I love this world. I can't wait to read the book or the books that are going to connect his most recent texts - those set in our present - back to those that are set in the near future, and the still far future of his earlier work.

Maestro, thanks.
Doing a reread of Gibson's work. The Sprawl trilogy stands the test of time quite well,and the Bridge threesome is a superb reading by my standards but with Pattern Recognition,Gibson enters new territory,a mature,fully formed Gibson that dazzles and entertains in equal measure. I've read Pattern Recognition more times than I can remember and when I hit a slow patch of interesting new work I read it again. His use of language is poetic in the sense that it feels beautiful rolling thru my mind as I read leaving a sense of pleasure. Highly recommended.
Cayce (pronounced like "Case") is allergic to bad and ugly design in a world that seems to be filled with logos and promotion that often outshines the products themselves. You could think of her as a person who knows what she likes because anything else fills her with depression and anxiety. Then something happens that brings her inner peace. A girl in the New Russia who was almost completely cut off from reality by an assassin's bomb begins to create a movie that is secretly but freely given to the internet. This film that is composed of short segments of action attracts a world-wide following as millions of people attempt to connect meaning with each new clip that appears suddenly. The film contains images that are beautiful but lacking a constructive narrative. Cayce finds herself at the center of the search for the origin of this mystery in a global game of tag with those who want to use this pure form of art to make themselves rich, as it is a wildly successful advertisement for itself already but they want to brand and sell it.
A good read, but I compare it to "Burning Chrome" which is quite different and you have to change gears a bit as this story could be happening today.
Gibson can be a bit obscure and I always feel, at some point in each of his books, that I am a student taken to task by a master storyteller. Same with this book, and it was wonderful. Keep your thinking cap on and play attention to the details. This is a wild ride. Cache is a great character with depth who is surprising and engaging. Can't wait to read the next Blue Ant.
I first read William Gibson about 14 years ago - 'Idoru' was my first cyberpunk experience, and I loved it! Imagine my excitement when 'Pattern Recognition' unexpectedly appeared on an episode of ABC TV's Book Club...
Cayse is a freelance 'cool hunter' which means she tracks down emerging trends and reports back to giant advertising groups who then market the ideas. Interestingly, Cayse suffers anxiety attacks if she so much as sees a famous trade logo (except when she is out of her home country) and has serious problems with some eg. Bibendum (the Michelin Man). She controls this by repeating a childhood mantra to herself: 'He took a duck in the face at 250 knots'...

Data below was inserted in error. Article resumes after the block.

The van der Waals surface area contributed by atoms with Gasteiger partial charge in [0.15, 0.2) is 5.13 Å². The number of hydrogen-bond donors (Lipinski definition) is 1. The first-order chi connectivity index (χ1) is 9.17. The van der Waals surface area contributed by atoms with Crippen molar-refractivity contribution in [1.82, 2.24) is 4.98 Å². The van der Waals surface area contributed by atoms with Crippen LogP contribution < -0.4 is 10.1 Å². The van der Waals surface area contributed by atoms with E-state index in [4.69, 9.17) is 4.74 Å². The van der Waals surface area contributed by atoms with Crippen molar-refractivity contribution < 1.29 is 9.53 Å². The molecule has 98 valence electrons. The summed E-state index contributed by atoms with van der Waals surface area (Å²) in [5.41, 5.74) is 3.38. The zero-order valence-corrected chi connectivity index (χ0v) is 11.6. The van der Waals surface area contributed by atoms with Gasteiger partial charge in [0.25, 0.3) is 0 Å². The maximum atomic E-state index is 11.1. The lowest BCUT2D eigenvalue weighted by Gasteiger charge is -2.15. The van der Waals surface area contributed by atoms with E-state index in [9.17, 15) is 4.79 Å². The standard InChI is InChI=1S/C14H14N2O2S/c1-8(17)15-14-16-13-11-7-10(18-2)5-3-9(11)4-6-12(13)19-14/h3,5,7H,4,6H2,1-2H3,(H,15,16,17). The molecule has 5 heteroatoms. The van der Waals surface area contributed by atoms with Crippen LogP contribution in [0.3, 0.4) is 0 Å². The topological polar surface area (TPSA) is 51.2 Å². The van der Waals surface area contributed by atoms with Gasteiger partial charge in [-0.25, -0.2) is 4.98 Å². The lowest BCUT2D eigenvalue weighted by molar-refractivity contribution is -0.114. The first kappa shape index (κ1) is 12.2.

The writing and the 'feel' is present-tense, up-to-the-minute and quite complicatedly thrilling.
I loved Gibson's idea of the mirror-world, the strangeness of everyday objects and situations in another country.
"She's long kept track of certain obscure mirror-world pop figures, ... because their careers can be so compressed, so eerily quantum-brief, like particles whose existence can only be proven by streaks detected on a specially sensitized plates at the bottom of disused salt mines." - Location 1181/5179
I'm a fanatical fan of the Neuromancer trilogy, and disliked Pattern Recognition the first time I read it. I didn't understand the slow pace, the "interiority" (sorry, what I mean is the focus on tiny variations of internal experience) and I didn't care about the mystery at its core. So I was REALLY surprised to find that a lot of the book's images, metaphors, and experiences stayed with me, tugging at my memory over time.

About a year after the first reading, I went back and was stunned by how much I loved the book. As he matures, Gibson has gotten away from his youthful pyrotechnics and become more interested in things like how power is wielded in society and how marketing creates our sense of culture. You have to slow down to get this book, and savor it like a good meal — but once you've accepted that no one is going to get shot, turn themselves into a cyborg, or rob a bank on a broken leg, I think you'll find Gibson's social and moral matrix as satisfying as the virtual one.